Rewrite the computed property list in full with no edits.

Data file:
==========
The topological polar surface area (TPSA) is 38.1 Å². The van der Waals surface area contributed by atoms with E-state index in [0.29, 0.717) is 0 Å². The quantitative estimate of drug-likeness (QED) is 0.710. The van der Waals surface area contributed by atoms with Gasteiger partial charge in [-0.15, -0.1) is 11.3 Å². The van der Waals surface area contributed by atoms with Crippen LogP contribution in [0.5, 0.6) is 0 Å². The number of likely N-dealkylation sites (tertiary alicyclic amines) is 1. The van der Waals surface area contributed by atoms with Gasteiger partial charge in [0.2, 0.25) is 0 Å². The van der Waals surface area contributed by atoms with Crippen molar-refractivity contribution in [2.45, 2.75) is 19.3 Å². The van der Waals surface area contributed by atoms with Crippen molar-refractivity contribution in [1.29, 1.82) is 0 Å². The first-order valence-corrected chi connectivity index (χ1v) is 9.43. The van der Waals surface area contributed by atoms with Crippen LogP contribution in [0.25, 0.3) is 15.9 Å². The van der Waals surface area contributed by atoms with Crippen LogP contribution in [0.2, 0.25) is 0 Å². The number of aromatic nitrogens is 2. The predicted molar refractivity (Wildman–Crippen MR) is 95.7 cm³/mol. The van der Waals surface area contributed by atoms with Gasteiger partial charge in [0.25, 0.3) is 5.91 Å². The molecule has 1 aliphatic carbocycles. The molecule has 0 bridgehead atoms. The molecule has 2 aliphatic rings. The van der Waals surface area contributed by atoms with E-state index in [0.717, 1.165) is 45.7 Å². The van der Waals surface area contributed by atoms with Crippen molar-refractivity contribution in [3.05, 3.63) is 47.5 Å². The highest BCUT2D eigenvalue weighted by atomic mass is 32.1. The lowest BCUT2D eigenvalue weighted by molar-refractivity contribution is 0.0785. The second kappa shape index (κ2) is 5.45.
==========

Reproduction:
The topological polar surface area (TPSA) is 38.1 Å². The van der Waals surface area contributed by atoms with E-state index in [0.29, 0.717) is 0 Å². The quantitative estimate of drug-likeness (QED) is 0.710. The van der Waals surface area contributed by atoms with Gasteiger partial charge in [-0.15, -0.1) is 11.3 Å². The van der Waals surface area contributed by atoms with Crippen LogP contribution in [0.5, 0.6) is 0 Å². The number of likely N-dealkylation sites (tertiary alicyclic amines) is 1. The van der Waals surface area contributed by atoms with Gasteiger partial charge in [0.2, 0.25) is 0 Å². The van der Waals surface area contributed by atoms with Crippen molar-refractivity contribution in [2.45, 2.75) is 19.3 Å². The van der Waals surface area contributed by atoms with Crippen molar-refractivity contribution in [1.29, 1.82) is 0 Å². The first-order valence-corrected chi connectivity index (χ1v) is 9.43. The van der Waals surface area contributed by atoms with Crippen LogP contribution in [0.25, 0.3) is 15.9 Å². The van der Waals surface area contributed by atoms with Crippen LogP contribution in [0.2, 0.25) is 0 Å². The number of aromatic nitrogens is 2. The predicted molar refractivity (Wildman–Crippen MR) is 95.7 cm³/mol. The van der Waals surface area contributed by atoms with Gasteiger partial charge in [0.25, 0.3) is 5.91 Å². The molecule has 1 aliphatic carbocycles. The molecule has 0 bridgehead atoms. The molecule has 2 aliphatic rings. The van der Waals surface area contributed by atoms with E-state index in [0.717, 1.165) is 45.7 Å². The van der Waals surface area contributed by atoms with Crippen molar-refractivity contribution in [3.05, 3.63) is 47.5 Å². The highest BCUT2D eigenvalue weighted by atomic mass is 32.1. The lowest BCUT2D eigenvalue weighted by molar-refractivity contribution is 0.0785. The second kappa shape index (κ2) is 5.45.